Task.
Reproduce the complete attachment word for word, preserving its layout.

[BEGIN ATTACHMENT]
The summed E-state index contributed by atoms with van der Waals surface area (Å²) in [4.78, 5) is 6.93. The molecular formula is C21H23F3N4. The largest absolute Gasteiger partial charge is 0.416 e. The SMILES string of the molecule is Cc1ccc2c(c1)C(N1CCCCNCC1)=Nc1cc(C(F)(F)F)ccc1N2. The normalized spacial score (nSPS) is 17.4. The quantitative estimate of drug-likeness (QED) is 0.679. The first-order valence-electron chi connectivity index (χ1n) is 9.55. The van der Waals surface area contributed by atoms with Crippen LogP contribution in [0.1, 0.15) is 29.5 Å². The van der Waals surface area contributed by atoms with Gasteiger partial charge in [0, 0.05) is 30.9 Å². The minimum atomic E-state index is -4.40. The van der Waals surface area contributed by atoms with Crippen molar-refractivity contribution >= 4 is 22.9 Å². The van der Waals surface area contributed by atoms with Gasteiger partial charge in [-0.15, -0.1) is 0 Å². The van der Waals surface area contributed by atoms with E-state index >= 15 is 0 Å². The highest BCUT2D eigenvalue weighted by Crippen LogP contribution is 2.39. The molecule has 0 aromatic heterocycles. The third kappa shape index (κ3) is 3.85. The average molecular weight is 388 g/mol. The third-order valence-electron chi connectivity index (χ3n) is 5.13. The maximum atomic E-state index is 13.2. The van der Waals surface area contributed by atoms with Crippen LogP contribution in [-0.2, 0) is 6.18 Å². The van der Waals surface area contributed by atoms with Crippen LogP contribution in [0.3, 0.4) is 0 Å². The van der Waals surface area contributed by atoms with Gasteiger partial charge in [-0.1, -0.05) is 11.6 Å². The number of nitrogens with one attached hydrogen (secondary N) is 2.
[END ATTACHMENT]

The summed E-state index contributed by atoms with van der Waals surface area (Å²) in [4.78, 5) is 6.93. The molecular formula is C21H23F3N4. The largest absolute Gasteiger partial charge is 0.416 e. The SMILES string of the molecule is Cc1ccc2c(c1)C(N1CCCCNCC1)=Nc1cc(C(F)(F)F)ccc1N2. The normalized spacial score (nSPS) is 17.4. The quantitative estimate of drug-likeness (QED) is 0.679. The first-order valence-electron chi connectivity index (χ1n) is 9.55. The van der Waals surface area contributed by atoms with Crippen LogP contribution in [0.1, 0.15) is 29.5 Å². The van der Waals surface area contributed by atoms with Gasteiger partial charge in [0, 0.05) is 30.9 Å². The minimum atomic E-state index is -4.40. The van der Waals surface area contributed by atoms with Crippen molar-refractivity contribution >= 4 is 22.9 Å². The van der Waals surface area contributed by atoms with Gasteiger partial charge in [-0.15, -0.1) is 0 Å². The van der Waals surface area contributed by atoms with E-state index >= 15 is 0 Å². The highest BCUT2D eigenvalue weighted by Crippen LogP contribution is 2.39. The molecule has 0 aromatic heterocycles. The third kappa shape index (κ3) is 3.85. The average molecular weight is 388 g/mol. The third-order valence-electron chi connectivity index (χ3n) is 5.13. The maximum atomic E-state index is 13.2. The van der Waals surface area contributed by atoms with Crippen LogP contribution in [-0.2, 0) is 6.18 Å². The van der Waals surface area contributed by atoms with Crippen LogP contribution in [0.3, 0.4) is 0 Å². The van der Waals surface area contributed by atoms with Gasteiger partial charge in [-0.1, -0.05) is 11.6 Å². The number of nitrogens with one attached hydrogen (secondary N) is 2.